The Journal of Gene Medicine 11/2011; 13(12):670-9. · 2.16 Impact Factor
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    ABSTRACT: The establishment of functional transgenic mouse lines is often limited by problems caused by integration site effects on the expression construct. Similarly, tetracycline (Tet) controlled transcription units most commonly used for conditional transgene expression in mice are strongly influenced by their genomic surrounding. Using bacterial artificial chromosome (BAC) technology in constitutive expression systems, it has been shown that integration site effects resulting in unwanted expression patterns can be largely eliminated. Here we describe a strategy to minimize unfavourable integration effects on conditional expression constructs based on a 75 kb genomic BAC fragment. This fragment was derived from a transgenic mouse line, termed LC-1, which carries the Tet-inducible genes luciferase and cre (Schönig et al. 2002). Animals of this mouse line have previously been shown to exhibit optimal expression properties in terms of tightness in the off state and the absolute level of induction, when mated to appropriate transactivator expressing mice. Here we report the cloning and identification of the transgenic LC-1 integration site which was subsequently inserted into a bacterial artificial chromosome. We demonstrate that this vector facilitates the efficient generation of transgenic mouse and rat lines, where the Tet-controlled expression unit is shielded from perturbations caused by the integration site.
    Transgenic Research 06/2011; 20(3):709-20. · 2.61 Impact Factor
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    ABSTRACT: Conditional regulation of gene expression by the combined use of a lung-specific promoter and the tetracycline-regulated system provides a powerful tool for studying gene function in lung biology and disease pathogenesis in a development-independent fashion. However, the original version of the reverse tetracycline-dependent transactivator (rtTA) exhibited limited doxycycline sensitivity and residual affinity to its promoter (P(tet)), producing leaky transgene expression in the absence of doxycycline. These limitations impeded the use of this system in studying gene dosage effects in pulmonary pathogenesis and repair mechanisms in the diseased lung. Therefore, we used a new-generation rtTA, rtTA2(s)-M2, with no basal activity and increased doxycycline sensitivity, and the rat Clara cell secretory protein (CCSP) promoter to target its expression to pulmonary epithelia in mice. Novel CCSP-rtTA2(s)-M2 founder lines were crossed, with bi-transgenic reporter mice expressing luciferase and Cre recombinase. Background activity, doxycycline sensitivity, tissue and cell-type specificity, inducibility, and reversibility of doxycycline-dependent gene expression were determined by luciferase activity, immunohistochemistry, morphometry, and bioluminescence measurements in neonatal and adult lungs. We generated two distinct novel CCSP-rtTA2(s)-M2 activator mouse lines that confer tight and doxycycline dose-dependent regulation of transgene expression, with high inducibility, complete reversibility, and no background activity, in airway and alveolar epithelia. We conclude that rtTA2(s)-M2 enables quantitative control of conditional gene expression in respiratory epithelia of the murine lung, and that the new CCSP-rtTA2(s)-M2 activator mouse lines will be useful in the further elucidation of the pathogenesis of complex lung diseases and in studies of lung repair.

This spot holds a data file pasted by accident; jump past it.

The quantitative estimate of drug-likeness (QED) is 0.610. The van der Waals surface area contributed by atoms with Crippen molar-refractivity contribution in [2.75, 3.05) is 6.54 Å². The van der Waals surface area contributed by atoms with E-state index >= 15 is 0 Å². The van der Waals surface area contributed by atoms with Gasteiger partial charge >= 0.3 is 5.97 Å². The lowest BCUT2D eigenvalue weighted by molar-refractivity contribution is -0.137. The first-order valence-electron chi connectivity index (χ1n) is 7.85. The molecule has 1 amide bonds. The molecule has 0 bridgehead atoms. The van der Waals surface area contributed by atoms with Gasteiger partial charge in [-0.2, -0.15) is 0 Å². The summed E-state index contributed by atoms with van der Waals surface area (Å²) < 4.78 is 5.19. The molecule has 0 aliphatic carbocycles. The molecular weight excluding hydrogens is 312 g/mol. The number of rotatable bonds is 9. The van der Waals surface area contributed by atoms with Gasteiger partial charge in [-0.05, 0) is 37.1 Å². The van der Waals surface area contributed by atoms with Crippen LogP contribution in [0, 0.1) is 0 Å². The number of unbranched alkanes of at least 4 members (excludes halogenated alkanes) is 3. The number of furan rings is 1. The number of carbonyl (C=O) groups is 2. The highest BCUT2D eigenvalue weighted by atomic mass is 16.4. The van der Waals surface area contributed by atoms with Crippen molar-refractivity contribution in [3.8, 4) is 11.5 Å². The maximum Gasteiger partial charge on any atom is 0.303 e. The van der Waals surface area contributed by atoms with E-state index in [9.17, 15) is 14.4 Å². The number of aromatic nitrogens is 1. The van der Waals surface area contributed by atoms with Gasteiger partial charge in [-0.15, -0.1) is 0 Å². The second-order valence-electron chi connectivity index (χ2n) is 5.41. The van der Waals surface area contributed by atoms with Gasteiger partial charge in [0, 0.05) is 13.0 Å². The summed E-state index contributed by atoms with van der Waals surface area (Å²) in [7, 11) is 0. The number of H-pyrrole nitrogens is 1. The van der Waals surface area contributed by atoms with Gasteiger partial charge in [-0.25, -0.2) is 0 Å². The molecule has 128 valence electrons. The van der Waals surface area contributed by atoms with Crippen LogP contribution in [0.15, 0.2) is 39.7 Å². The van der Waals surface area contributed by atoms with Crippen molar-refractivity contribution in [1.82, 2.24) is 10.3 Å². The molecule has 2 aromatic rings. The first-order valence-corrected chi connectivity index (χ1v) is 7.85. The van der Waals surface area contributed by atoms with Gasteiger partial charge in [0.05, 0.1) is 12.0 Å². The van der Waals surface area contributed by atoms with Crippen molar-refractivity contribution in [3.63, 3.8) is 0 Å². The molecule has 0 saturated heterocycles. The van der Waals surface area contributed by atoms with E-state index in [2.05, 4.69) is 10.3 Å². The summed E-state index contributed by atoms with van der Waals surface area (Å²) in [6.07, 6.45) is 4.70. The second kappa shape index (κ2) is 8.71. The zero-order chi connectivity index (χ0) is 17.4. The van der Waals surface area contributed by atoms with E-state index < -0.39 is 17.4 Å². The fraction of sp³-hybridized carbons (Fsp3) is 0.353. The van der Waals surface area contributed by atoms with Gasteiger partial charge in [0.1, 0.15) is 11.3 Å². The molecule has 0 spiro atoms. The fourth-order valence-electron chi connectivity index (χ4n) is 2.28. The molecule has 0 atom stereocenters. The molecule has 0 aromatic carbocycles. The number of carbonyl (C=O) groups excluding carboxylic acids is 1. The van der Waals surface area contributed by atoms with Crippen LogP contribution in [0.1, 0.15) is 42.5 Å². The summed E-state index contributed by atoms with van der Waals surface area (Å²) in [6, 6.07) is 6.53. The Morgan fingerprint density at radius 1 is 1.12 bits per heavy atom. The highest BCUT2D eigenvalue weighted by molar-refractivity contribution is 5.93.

American Journal of Respiratory Cell and Molecular Biology 02/2011; 44(2):244-54. · 4.15 Impact Factor
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    Journal of Cystic Fibrosis - J CYST FIBROS. 01/2011; 10.
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    ABSTRACT: The malaria parasite Plasmodium falciparum invades erythrocytes where it replicates to produce invasive merozoites, which eventually egress to repeat the cycle. Merozoite surface protein-1 (MSP1), a prime malaria vaccine candidate and one of the most abundant components of the merozoite surface, is implicated in the ligand-receptor interactions leading to invasion. MSP1 is extensively proteolytically modified, first just before egress and then during invasion. These primary and secondary processing events are mediated respectively, by two parasite subtilisin-like proteases, PfSUB1 and PfSUB2, but the function and biological importance of the processing is unknown. Here, we examine the regulation and significance of MSP1 processing. We show that primary processing is ordered, with the primary processing site closest to the C-terminal end of MSP1 being cleaved last, irrespective of polymorphisms throughout the rest of the molecule. Replacement of the secondary processing site, normally refractory to PfSUB1, with a PfSUB1-sensitive site, is deleterious to parasite growth. Our findings show that correct spatiotemporal regulation of MSP1 maturation is crucial for the function of the protein and for maintenance of the parasite asexual blood-stage life cycle.
    Molecular Microbiology 10/2010; 78(1):187-202. · 4.96 Impact Factor